Braden Mast

As many other local leagues around them have done, the NOSL looks to the future and envisions a system of promotion and relegation within their member clubs, despite the fact that there’s just one division for now.

One of the long-term goals that we have probably spent the most time talking about internally is our desire for the NOSL is to have multiple divisions in an open system for all the men’s, women’s, and youth leagues. Eventually, we think that each division could have around 10-16 teams in each division. We also want to get to the point where each club in the league would be able to field a men’s team, a women’s team, and have some form of youth system.

Tyrone Hostetler

And yes, you did see them mention women’s soccer. Not only is that a long-term goal for the league, it’s a present aspect of their league now and a pillar of their focus moving forward.

Having both a men’s and women’s league is an uncommon thing for newer leagues and there is a reason for this. I’m not going to lie, it has been a challenge organizing an additional women’s league as we are continuously working on growing our men’s league. From the start, we decided we wanted to have the NOSL encompass both men’s and women’s soccer, as well as youth soccer in the future. It is important to us that all people have access to the beautiful game and that is why we care so much about providing leagues for both men and women. Although the Women’s NOSL (WNOSL) hit some roadblocks and isn’t going to be ready for this summer, we have set a foundation with our existing members and have plans to get the existing women’s teams some action this summer.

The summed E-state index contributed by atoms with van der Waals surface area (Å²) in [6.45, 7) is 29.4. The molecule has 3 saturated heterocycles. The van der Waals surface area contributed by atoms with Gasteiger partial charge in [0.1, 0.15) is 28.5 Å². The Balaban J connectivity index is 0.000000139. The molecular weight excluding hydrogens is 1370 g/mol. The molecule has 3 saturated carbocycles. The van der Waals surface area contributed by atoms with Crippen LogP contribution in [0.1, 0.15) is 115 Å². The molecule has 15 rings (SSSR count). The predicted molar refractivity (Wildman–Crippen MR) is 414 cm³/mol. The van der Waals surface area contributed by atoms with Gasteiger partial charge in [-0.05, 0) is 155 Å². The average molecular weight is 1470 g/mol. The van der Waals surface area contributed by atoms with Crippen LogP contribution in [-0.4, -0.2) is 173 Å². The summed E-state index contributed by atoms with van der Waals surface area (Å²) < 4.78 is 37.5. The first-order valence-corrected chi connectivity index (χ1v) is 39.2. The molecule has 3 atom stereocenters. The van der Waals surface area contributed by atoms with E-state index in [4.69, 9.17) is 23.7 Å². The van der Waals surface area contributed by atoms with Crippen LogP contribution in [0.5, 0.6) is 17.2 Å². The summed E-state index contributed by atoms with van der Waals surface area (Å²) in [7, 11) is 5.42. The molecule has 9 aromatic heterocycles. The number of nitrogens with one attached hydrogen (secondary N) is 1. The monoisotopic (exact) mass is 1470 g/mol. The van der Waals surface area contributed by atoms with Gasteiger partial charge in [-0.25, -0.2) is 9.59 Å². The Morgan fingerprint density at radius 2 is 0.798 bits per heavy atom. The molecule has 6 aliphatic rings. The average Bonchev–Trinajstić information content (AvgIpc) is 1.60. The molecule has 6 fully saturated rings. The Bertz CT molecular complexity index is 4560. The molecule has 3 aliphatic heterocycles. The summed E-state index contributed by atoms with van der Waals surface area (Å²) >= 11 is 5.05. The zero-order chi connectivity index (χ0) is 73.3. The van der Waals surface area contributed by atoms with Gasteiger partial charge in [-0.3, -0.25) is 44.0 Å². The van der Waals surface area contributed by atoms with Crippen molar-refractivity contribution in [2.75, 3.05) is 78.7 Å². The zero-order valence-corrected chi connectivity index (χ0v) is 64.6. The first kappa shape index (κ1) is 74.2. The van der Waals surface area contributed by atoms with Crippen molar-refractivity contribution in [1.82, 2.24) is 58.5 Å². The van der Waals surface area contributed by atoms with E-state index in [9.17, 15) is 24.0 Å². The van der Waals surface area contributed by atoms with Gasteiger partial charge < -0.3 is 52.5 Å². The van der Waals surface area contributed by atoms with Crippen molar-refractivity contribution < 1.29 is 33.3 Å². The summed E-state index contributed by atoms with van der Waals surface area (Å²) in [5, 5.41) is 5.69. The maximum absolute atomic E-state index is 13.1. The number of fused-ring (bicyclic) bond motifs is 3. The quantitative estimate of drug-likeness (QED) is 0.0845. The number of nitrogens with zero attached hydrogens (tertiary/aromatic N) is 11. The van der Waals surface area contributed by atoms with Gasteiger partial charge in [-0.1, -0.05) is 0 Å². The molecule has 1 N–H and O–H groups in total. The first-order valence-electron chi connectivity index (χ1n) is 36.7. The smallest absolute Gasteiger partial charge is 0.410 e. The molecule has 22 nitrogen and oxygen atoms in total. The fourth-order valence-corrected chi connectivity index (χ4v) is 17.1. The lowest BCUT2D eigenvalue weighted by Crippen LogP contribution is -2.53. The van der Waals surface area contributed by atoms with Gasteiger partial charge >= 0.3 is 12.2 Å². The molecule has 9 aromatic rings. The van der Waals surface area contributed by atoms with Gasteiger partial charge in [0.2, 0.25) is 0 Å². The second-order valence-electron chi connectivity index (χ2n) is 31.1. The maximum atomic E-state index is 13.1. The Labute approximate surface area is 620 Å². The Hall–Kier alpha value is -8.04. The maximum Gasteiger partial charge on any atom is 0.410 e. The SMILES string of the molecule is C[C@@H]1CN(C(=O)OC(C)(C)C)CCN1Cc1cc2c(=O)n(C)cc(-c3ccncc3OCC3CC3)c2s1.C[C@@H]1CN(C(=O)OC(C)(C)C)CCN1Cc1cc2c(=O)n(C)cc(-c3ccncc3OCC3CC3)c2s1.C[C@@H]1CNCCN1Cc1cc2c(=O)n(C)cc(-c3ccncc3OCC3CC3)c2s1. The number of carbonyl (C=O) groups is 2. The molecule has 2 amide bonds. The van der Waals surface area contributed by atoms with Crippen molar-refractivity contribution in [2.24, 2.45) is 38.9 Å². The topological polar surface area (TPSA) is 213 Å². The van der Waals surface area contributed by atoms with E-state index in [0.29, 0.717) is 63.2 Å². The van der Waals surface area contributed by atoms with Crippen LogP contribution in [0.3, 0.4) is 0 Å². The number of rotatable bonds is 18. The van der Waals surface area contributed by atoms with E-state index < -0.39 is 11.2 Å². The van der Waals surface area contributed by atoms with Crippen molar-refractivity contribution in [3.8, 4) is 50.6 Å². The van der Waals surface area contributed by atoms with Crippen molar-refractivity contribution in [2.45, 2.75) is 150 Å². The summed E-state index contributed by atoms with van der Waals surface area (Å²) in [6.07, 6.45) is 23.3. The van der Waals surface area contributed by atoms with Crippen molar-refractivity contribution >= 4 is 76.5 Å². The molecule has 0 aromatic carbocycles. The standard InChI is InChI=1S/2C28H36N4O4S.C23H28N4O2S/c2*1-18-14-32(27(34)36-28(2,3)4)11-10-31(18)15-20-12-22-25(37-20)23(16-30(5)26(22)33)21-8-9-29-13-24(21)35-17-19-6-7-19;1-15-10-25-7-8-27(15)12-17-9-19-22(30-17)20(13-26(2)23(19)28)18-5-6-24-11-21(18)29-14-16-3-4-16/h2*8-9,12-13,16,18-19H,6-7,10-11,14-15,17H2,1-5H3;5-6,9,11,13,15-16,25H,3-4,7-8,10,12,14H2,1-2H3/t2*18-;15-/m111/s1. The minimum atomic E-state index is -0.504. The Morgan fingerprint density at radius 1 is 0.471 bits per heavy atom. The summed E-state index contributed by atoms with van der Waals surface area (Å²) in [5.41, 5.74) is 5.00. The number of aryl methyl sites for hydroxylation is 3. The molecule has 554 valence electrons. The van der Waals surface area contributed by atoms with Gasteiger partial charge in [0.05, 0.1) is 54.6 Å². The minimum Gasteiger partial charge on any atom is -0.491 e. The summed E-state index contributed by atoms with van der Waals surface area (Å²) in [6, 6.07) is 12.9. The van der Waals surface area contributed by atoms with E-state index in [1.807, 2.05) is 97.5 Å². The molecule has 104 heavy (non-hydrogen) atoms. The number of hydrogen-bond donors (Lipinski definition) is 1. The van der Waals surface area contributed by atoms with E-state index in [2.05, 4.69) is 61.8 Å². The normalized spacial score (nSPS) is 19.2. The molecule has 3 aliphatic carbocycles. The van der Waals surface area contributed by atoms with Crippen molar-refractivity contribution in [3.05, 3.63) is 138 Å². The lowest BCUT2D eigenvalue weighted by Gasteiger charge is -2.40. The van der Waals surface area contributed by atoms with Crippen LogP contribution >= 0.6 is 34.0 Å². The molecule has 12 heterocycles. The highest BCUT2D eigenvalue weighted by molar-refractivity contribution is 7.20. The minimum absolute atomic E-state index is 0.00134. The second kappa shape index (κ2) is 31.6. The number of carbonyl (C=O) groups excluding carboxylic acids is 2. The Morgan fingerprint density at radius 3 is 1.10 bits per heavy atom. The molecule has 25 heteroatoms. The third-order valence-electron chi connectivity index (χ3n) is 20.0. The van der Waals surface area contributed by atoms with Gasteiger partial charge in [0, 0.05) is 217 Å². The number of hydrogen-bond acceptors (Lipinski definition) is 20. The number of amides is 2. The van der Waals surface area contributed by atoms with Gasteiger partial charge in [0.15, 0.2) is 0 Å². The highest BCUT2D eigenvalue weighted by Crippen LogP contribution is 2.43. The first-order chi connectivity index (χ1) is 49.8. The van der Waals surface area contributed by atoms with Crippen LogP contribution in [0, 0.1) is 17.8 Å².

Braden Mast

But what does the on-field component offer us? Are these clubs going to give fans an exciting season to watch? Tyrone says yes:

The NOSL’s inaugural season in 2019 was a big success and part of this was
due to how competitive all the teams were. It was very entertaining and since basically
doubling in size, we expect even more competition and a lot of exciting matchups. Our teams are largely built of local talented high school and college players. Most of these guys have played with or against each other in high school, college, or club over the years. I’m expecting a very tight league table this year and fans that attend a game should expect some entertaining matchups.

Tyrone Hostetler

After hearing from Gary personally and from Tyrone and Braden through these quotes, the NOSL has my interest piqued. It’ll certainly be a league to watch as it grows and develops, and the ambition is there to turn it into a great asset for lower-league soccer locally and nationally.